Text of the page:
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Online sales grew by 19% in April – and e-grocery sales by 17%

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Ecommerce sales grew by 19% last month, according to official figures out this week, which showed online grocery sales growing by 17.6% in April.

In total, estimated the Office for National Statistics’ Retail Sales report for April 2017 shoppers collectively spent £1bn a week online during the month –accounting for 15.6% of all retail spending, excluding automotive fuel. That’s up from a 14% share last year.

Meanwhile, the monthly IMRG Capgemini eRetail Sales Index suggested ecommerce sales growth of 13.9% in April, which, the trade association believes, is lower than might have been expected.

Justin Opie, managing director at IMRG , said: “It may seem odd to regard growth of +13.9% as disappointing, but taking the other factors into consideration we can identify some indications of suppressed growth potentially linked to shopper confidence. Looking at historical data, it seems that elections exert an influence on spending patterns and we may expect that to continue into May due to the uncertainty that comes with these events. We then enter the period of official Brexit negotiations with the EU, when the progress of those discussions will likely be reflected in shopper behaviour. That could be a period of considerable turbulence for retailers due to the potential for currency fluctuations, shifting shopper confidence and rising inflation.”

The ONS figures found that across all UK retail channels, shoppers bought 4% more goods in April than they did a year ago, and 2.3% more than they did last month. They spent 7.1% more than they did a year ago – as average store prices rose at their fastest rate since 2019 – and 1.9% more than they did in April.

The fastest growth came in online grocery sales. Food ecommerce sales grew by 17.6%, compared to last year, and accounted for 5.1% of all sales.

Clothing, footwear and textile shops saw their online sales grow by 11.7% during the month, to account for 14.1% of all sales in the category, while household goods stores saw online sales grow by 9.2%, to account for 9.9% of all sales. Department stores saw an 8.5% boost to ecommerce sales, accounting for 13.4% of all sales.

Commenting on the figures, David Jinks, head of consumer research at online parcel broker Parcel Hero, says the rapid growth of online shopping mirrors the chief prediction in its new report, 2030: The Death of the High Street, that home shopping will wipe out 50% of town centre stores by 2030.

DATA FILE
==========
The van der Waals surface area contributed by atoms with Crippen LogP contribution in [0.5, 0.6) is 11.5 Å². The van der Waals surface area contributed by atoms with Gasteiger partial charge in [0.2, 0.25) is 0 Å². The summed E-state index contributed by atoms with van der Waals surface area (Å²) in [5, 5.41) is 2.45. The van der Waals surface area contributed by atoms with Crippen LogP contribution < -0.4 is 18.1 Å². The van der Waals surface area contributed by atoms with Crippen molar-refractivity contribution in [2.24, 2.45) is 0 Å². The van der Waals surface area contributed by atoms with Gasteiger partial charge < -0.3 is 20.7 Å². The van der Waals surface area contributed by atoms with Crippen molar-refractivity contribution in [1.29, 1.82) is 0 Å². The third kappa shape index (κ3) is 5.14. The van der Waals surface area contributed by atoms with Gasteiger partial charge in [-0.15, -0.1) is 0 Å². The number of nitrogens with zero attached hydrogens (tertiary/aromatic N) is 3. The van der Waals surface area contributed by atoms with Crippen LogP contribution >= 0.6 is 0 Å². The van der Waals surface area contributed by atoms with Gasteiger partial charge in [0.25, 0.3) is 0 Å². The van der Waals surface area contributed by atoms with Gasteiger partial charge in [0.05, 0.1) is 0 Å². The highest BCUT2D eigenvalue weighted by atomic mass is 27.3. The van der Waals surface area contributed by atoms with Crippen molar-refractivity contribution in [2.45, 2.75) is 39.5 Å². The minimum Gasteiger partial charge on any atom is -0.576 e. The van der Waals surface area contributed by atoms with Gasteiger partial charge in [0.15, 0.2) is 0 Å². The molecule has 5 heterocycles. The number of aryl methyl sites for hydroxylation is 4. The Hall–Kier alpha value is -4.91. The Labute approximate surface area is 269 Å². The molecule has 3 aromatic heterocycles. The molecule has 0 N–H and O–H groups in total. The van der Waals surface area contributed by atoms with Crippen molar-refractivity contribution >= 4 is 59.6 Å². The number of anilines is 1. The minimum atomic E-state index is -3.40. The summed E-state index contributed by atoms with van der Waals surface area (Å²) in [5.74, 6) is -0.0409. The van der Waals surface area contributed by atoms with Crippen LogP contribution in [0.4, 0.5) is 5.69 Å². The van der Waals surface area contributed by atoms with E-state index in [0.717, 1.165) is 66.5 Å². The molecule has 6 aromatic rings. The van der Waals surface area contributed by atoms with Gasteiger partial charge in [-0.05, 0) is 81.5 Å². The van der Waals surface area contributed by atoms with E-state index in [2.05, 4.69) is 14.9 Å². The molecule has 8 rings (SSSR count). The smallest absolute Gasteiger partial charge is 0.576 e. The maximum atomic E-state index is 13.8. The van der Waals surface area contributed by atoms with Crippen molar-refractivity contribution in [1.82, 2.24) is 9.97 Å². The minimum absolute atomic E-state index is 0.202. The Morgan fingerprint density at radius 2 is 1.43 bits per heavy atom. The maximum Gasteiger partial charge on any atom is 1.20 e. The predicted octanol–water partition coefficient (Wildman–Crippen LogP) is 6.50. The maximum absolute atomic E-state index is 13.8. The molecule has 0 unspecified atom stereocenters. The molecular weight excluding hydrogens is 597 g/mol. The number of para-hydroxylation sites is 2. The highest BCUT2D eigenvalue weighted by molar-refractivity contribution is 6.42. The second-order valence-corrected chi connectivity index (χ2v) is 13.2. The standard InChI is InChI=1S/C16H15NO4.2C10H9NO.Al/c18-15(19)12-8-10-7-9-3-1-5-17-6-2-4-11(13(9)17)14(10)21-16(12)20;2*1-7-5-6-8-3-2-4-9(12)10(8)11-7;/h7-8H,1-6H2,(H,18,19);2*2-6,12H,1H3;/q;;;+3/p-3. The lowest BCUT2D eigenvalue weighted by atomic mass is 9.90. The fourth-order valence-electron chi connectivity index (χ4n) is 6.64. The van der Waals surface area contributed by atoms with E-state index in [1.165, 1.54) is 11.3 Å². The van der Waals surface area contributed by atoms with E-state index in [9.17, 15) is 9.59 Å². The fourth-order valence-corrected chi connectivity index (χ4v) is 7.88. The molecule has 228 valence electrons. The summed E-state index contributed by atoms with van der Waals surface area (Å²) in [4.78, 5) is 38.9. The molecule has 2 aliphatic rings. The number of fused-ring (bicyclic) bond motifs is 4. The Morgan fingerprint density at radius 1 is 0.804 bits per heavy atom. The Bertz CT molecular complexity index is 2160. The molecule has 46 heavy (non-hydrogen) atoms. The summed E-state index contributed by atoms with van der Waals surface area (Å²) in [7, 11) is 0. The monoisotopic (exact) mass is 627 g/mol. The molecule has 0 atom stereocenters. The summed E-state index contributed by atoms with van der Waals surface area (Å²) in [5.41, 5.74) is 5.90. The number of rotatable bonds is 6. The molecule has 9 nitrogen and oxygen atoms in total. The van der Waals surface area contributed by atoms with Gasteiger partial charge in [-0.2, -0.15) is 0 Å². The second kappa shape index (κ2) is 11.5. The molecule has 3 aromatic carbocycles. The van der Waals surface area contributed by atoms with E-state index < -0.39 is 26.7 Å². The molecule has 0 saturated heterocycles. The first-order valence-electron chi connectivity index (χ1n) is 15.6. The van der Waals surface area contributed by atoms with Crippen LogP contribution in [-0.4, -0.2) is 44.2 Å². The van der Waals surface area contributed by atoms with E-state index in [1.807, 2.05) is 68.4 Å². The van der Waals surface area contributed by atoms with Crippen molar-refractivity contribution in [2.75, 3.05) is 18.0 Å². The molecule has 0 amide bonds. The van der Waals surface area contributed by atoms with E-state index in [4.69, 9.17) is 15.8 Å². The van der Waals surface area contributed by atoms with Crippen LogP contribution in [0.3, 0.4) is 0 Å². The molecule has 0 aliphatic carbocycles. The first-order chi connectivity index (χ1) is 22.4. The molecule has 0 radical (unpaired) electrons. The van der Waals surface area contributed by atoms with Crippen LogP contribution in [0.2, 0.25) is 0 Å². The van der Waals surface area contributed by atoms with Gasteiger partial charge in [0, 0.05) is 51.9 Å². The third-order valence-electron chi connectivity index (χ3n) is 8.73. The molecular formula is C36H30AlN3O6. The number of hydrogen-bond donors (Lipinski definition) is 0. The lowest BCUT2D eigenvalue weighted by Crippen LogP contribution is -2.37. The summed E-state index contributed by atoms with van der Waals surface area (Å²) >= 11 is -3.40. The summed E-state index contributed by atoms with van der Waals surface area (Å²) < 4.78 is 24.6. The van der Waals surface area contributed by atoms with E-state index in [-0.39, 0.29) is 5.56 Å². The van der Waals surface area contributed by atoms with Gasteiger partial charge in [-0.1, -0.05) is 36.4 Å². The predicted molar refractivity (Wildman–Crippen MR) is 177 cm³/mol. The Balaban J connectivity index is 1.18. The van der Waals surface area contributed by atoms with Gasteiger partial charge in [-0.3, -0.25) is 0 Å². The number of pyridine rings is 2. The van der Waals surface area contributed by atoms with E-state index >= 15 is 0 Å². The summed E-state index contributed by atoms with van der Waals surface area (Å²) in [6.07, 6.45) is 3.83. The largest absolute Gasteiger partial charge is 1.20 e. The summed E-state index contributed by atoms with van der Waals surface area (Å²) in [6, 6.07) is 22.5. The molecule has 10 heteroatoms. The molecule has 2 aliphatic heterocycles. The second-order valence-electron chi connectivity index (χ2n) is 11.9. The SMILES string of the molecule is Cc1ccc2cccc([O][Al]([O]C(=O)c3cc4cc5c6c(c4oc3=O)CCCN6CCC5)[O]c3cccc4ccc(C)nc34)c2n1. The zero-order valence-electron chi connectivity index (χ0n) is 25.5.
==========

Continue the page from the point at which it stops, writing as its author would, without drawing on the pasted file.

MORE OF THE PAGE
He said: “The rapid disappearance of High Street staples such as Staples and Jaeger are just the tip of the iceberg. Home deliveries are set to destroy our town centres by 2030 unless there is an urgent rethink in the way we use our High Streets.

“One good Easter won’t make the High Street’s summer. Between 2020 and 2030 half of the UK’s existing shop premises will have disappeared. 100,000 stores will close, leaving just 120,000 shops on our high street. And that’s because by 2030 ecommerce will account for around 40% of all UK retail sales.”

He added: “Unless we want a High Street of nail bars, charity shops and tumbleweed, our town centres must return to a Victorian model. Shopping should become a more social experience again – and High Streets a venue people want to visit as part of their leisure time.”

Rupal Karia, managing director – retail and hospitality at Fujitsu UK & Ireland, said: “The latest stats from ONS clearly shows the ongoing challenges faced by retailers on the high street. Whilst it’s positive to see spending growth increase slightly from previous months, in order to continue this progress retailers will need to adopt new and agile tactics for attracting tomorrow’s customers. To really stand out, it’ll be more important than ever for retailers to make the in-store experience as seamless as shopping online – this is where smart use of in-store technology can come into its own.

“Our recent Forgotten Shop Floor study found that 8-in-10 consumers reporting they would spend more with retailers that have a better technology offerings which means that whilst high street stores hold greater opportunities than ever, those unwilling to embrace technological advancements will not reap the awards. With customers and competitors poised to move forward, those standing still face a worrying truth – being the next generation of retailers to be pushed out of the high street for good.”

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